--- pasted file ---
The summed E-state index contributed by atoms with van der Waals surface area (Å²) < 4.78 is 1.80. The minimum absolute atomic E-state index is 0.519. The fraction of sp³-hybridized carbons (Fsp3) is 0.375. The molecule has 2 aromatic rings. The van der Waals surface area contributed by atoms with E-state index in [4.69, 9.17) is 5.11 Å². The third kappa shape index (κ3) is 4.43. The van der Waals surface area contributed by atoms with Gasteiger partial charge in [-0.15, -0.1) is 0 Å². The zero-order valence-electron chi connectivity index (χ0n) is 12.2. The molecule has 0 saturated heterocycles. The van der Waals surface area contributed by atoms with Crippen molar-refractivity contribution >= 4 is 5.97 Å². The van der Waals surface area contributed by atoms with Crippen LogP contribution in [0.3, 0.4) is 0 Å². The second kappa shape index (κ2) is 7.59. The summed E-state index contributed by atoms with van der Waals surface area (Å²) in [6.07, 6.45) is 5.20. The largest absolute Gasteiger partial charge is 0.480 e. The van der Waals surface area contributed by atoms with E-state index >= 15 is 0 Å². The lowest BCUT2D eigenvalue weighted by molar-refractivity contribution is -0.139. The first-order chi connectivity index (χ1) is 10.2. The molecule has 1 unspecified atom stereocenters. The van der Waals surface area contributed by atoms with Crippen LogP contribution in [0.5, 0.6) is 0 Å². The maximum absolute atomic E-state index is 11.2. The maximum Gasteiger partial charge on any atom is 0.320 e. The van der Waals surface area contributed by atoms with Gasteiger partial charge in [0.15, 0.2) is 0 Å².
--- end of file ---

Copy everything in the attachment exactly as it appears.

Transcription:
The summed E-state index contributed by atoms with van der Waals surface area (Å²) < 4.78 is 1.80. The minimum absolute atomic E-state index is 0.519. The fraction of sp³-hybridized carbons (Fsp3) is 0.375. The molecule has 2 aromatic rings. The van der Waals surface area contributed by atoms with E-state index in [4.69, 9.17) is 5.11 Å². The third kappa shape index (κ3) is 4.43. The van der Waals surface area contributed by atoms with Gasteiger partial charge in [-0.15, -0.1) is 0 Å². The zero-order valence-electron chi connectivity index (χ0n) is 12.2. The molecule has 0 saturated heterocycles. The van der Waals surface area contributed by atoms with Crippen molar-refractivity contribution >= 4 is 5.97 Å². The van der Waals surface area contributed by atoms with Crippen LogP contribution in [0.3, 0.4) is 0 Å². The second kappa shape index (κ2) is 7.59. The summed E-state index contributed by atoms with van der Waals surface area (Å²) in [6.07, 6.45) is 5.20. The largest absolute Gasteiger partial charge is 0.480 e. The van der Waals surface area contributed by atoms with E-state index >= 15 is 0 Å². The lowest BCUT2D eigenvalue weighted by molar-refractivity contribution is -0.139. The first-order chi connectivity index (χ1) is 10.2. The molecule has 1 unspecified atom stereocenters. The van der Waals surface area contributed by atoms with Crippen LogP contribution in [0.5, 0.6) is 0 Å². The maximum absolute atomic E-state index is 11.2. The maximum Gasteiger partial charge on any atom is 0.320 e. The van der Waals surface area contributed by atoms with Gasteiger partial charge in [0.15, 0.2) is 0 Å².